The FBI shutdown means those rogue name servers are now offline. However, any computers or routers that have been impacted by DNSChanger will still try to send lookup requests to them. As of today, they won’t get any answer at all, which means when those computers try to look up www.digitaltrends.com, they won’t get an answer — and they won’t be able to connect to the site.
First, check for infection
Before looking at your router, first be sure all PCs on your network are free of the DNSChanger malware. The malware is not new, so if you’ve been keeping your virus definitions up to date you should be safe. However, be sure to check all the PCs you use on your local network — even that ancient Windows XP notebook in a closet that you never turn on anymore.
The DNSChanger Working Group had set up detection Web sites that could immediately tell users if they were on a PC (or a network) impacted by DNSChanger, but since the FBI shutdown those have been taken offline. The best way to determine if a PC is infected now is to use an up-to-date computer security package or use one of the free tools available from reputable security vendors like Symantec, Microsoft, Kaspersky, Trend Micro, McAfee, and others to remove the malware. (DNSChanger is a tricky beast: merely re-installing Windows or reverting to a backup isn’t enough to remove it.)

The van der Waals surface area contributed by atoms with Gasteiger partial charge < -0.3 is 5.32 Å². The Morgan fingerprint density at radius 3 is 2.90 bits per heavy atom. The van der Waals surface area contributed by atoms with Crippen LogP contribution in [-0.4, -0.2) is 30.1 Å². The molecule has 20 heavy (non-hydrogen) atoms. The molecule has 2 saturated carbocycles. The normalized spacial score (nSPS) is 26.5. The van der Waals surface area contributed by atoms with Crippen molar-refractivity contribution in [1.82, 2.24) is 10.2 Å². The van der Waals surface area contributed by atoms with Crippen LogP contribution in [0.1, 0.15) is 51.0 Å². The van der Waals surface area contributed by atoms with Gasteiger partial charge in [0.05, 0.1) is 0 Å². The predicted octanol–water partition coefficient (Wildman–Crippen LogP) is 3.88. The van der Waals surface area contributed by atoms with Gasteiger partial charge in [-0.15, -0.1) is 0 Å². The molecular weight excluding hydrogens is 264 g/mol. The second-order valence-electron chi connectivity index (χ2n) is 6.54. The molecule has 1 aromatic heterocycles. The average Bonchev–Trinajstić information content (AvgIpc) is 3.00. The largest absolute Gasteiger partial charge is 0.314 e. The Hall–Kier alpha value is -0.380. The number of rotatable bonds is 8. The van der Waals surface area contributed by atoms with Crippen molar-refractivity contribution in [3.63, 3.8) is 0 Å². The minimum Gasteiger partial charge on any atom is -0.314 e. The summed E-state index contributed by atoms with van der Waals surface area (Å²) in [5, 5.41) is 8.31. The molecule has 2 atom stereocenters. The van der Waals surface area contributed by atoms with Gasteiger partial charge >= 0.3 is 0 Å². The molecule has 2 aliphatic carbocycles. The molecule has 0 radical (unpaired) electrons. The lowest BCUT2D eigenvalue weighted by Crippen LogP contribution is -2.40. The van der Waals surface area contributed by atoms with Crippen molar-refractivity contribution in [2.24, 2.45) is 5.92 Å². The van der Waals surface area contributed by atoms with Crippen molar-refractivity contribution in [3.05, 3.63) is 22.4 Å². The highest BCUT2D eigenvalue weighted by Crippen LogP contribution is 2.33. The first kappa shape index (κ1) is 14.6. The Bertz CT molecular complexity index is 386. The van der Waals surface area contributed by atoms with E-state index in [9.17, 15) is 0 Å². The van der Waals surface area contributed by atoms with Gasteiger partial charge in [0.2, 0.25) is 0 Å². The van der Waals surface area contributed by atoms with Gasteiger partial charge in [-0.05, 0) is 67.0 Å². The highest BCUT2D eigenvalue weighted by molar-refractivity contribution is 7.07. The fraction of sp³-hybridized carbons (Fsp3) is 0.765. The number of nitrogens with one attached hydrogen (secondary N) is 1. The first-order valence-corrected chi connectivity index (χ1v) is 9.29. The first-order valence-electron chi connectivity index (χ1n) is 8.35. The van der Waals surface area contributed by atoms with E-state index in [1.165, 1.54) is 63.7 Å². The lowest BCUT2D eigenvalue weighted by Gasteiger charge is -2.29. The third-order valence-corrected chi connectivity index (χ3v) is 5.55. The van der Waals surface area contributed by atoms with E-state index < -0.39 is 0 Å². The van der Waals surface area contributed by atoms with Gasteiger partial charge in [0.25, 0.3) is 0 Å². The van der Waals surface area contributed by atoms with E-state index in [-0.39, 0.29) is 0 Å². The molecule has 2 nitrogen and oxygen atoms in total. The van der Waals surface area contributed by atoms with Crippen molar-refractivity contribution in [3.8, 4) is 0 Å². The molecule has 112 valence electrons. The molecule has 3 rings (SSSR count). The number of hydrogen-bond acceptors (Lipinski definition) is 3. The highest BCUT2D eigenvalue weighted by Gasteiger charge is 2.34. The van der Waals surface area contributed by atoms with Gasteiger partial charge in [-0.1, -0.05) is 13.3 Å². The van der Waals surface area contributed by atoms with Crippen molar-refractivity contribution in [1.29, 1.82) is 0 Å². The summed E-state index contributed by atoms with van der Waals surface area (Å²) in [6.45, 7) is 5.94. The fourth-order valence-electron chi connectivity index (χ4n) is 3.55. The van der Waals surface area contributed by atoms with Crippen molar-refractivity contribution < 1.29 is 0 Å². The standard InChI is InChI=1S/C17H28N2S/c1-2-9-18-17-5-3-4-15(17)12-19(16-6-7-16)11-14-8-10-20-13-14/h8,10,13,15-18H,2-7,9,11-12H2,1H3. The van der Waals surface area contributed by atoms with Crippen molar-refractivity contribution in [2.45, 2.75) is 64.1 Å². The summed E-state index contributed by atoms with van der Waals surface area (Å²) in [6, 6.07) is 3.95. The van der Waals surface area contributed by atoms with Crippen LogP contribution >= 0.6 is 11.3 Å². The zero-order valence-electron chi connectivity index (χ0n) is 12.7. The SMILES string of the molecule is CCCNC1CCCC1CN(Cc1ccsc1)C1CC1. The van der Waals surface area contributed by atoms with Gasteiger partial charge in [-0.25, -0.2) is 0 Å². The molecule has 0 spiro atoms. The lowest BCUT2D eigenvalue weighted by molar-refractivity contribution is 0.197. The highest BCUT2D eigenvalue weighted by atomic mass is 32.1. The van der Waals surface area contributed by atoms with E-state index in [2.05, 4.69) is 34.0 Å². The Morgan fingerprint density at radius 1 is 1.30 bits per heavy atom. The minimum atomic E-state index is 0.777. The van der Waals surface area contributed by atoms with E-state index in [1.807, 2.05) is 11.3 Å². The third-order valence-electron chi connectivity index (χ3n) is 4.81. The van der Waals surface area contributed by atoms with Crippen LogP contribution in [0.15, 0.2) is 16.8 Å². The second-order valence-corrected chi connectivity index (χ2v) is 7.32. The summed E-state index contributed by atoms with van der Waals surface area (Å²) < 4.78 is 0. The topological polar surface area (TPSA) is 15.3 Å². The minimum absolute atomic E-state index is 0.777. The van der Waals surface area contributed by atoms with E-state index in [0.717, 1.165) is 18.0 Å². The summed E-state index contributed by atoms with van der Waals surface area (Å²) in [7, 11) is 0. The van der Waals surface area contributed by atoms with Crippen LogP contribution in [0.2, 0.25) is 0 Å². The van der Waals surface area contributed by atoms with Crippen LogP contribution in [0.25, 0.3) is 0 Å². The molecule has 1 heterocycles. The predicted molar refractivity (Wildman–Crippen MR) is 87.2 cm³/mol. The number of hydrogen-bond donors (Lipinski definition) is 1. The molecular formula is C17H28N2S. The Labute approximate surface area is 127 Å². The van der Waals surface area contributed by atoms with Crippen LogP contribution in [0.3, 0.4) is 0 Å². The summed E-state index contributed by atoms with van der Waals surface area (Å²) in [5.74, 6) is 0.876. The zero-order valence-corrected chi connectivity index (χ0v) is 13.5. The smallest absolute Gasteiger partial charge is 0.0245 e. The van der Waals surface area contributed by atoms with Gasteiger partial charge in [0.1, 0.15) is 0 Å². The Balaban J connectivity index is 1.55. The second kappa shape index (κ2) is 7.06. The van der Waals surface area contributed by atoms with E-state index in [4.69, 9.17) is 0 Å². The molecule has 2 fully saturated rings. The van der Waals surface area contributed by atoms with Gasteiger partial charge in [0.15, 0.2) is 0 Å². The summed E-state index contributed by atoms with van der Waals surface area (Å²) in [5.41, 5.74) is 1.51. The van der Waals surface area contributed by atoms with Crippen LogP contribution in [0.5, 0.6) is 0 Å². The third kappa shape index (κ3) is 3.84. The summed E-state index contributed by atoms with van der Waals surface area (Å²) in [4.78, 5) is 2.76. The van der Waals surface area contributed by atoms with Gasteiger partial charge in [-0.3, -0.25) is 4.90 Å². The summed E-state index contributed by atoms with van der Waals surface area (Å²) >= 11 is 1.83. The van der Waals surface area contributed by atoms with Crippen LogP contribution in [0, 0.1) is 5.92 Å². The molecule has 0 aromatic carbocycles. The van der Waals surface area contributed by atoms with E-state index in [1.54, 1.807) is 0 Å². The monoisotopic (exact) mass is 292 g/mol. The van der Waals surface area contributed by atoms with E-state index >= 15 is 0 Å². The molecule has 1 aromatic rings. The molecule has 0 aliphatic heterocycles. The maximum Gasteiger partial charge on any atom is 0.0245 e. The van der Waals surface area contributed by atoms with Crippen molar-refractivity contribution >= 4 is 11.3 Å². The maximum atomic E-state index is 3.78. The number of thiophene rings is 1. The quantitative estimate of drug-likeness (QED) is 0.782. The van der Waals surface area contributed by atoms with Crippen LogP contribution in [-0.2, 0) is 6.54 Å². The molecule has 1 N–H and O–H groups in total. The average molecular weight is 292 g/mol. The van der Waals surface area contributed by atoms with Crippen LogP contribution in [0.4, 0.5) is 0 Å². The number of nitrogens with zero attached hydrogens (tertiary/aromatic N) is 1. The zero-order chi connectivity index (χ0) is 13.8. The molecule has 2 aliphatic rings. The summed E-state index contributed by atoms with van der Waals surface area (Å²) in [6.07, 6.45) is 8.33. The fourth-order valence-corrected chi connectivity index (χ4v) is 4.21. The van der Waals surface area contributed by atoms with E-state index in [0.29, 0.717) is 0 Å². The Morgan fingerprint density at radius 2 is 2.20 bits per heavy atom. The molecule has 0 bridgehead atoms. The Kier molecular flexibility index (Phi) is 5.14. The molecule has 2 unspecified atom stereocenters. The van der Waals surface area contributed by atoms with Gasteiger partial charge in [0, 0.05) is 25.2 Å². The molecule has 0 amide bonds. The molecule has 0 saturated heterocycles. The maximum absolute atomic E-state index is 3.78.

It’s important to be certain all PCs on your network are free of DNSChanger before trying to fix issues with your router: otherwise, an active DNSChanger infection could just mess with your router again.
DNSChanger is Windows-only malware: there’s no need to check for infection on Macs, phones, tablets, consoles, or other non-Windows devices you might have on your network.
Check your router’s DNS settings
When DNSChanger attacks routers, it doesn’t actually infect them — that is, the malware does not install itself on the router and then spread from the router to other devices. Rather, it changes the DNS settings on the routers to send lookup requests through the rogue name servers. So, you want to log in to your router, check the settings, and (if necessary) change them to working name servers;